Letter to the Editor: Can society end drug addiction?

To the Editor:

Drug addiction is not well understood in modern society. A better approach to the way we view both drugs and drug addicts would go a long way to improving treatment outcomes. It could also change treatment options themselves. A more welcoming and understanding attitude throughout society is necessary for a serious reform on the way we approach drug addiction treatment.

First of all, the way society treats drug addicts is so judgmental and closed minded that it is no small surprise addicts have trouble keeping clean sometimes. In our society, once a person suffers from drug addiction, they are painted with a tarred brush. They will face judgment and suspicion for the rest of their lives. It is a heavy burden that follows recovering addicts as they try to get on with their lives, making that job much more difficult. It’s hard to get a job or secure stable living with a dark cloud of suspicion.

One significant improvement that society could make is to stop thinking of addicts as addicts and start thinking of them as people with addictions. An addiction does not define a person - it affects them. There is much more to a person than whatever illness might affect them, but society sometimes has trouble seeing that. Changing that perspective would give people with addiction a better chance at recovery by encouraging a person-first viewpoint. While addiction is a lifelong problem, it does not need to be a lifelong sentence that suppresses all the other aspects of a person and the contributions that they can make to society.

It would also be a boon to treatment if society would learn to accept a wider range of treatments. Right now, many people think of nothing besides 12-step programs when they envision addiction recovery. But there is so much more in the way of new and innovative treatments that have proliferated throughout the country. More scientific research is necessary to explore what treatment methods work and how to tailor different treatment regimens to different drugs and personalities. Of course, not everyone can benefit from any kind of a treatment, but a holistic approach that incorporates elements of different traditions, therapies, and techniques stands a good chance at building a blend that can deliver a powerful solution with a higher likelihood of working.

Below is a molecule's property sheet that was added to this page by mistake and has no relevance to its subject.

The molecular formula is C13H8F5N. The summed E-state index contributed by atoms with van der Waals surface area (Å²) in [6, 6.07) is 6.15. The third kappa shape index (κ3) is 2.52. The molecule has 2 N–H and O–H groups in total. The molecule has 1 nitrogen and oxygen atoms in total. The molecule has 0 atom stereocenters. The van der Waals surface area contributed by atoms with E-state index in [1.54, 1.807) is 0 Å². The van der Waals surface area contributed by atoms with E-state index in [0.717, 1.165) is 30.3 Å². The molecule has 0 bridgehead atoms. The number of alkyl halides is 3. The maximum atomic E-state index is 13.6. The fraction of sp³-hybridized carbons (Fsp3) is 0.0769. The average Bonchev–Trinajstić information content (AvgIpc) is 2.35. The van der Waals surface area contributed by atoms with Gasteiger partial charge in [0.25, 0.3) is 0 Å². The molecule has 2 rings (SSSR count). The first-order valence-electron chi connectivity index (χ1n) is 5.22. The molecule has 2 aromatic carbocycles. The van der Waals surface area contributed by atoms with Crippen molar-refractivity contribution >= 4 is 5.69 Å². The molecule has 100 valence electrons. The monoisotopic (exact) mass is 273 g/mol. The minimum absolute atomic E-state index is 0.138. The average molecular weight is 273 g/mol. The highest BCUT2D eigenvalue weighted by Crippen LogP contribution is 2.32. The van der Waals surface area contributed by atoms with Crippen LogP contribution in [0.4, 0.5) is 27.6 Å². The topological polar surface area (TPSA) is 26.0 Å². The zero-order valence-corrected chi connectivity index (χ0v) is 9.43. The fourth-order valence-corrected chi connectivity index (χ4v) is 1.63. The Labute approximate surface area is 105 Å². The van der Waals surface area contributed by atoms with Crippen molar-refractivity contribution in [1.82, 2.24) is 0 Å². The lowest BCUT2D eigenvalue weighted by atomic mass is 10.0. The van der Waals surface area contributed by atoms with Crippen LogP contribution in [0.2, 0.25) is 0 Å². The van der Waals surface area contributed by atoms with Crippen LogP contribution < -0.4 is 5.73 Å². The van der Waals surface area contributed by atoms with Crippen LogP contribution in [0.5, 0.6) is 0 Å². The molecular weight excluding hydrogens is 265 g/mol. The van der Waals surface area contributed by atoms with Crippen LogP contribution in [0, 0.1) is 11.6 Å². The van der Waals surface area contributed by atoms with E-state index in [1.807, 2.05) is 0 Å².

If a person with an addiction has a supportive environment and a personal network of social support, then chances of recovery are much better. Nobody can deal with big challenges alone, and that includes addiction. That is why it is crucial to emphasize how much support and consideration people with addiction need to overcome their own challenges. That is not to say that any criminal behavior needs to be overlooked, but addictions do not happen to weak or evil people - they undermine the personality and morality of the otherwise good people.

There is a good person underneath any addiction, who just needs a chance to deal with their addiction on their own terms. Unfortunately, people tend to distance themselves from addicts. That social distance makes it even harder for people with addictions to handle their heavy burden. Right when people with addictions need extra support, they have less support than they ever had before.

The bottom line is that people with addictions need a lot of outside help - it just isn’t possible to muscle through an addiction. Society needs to be more accepting of behavioral issues in general and addiction in particular. A welcoming society would make a huge difference in how people with addictions are able to make progress in their lives.

Mark Jacobson
Peer Support Specialist
Winona, MN


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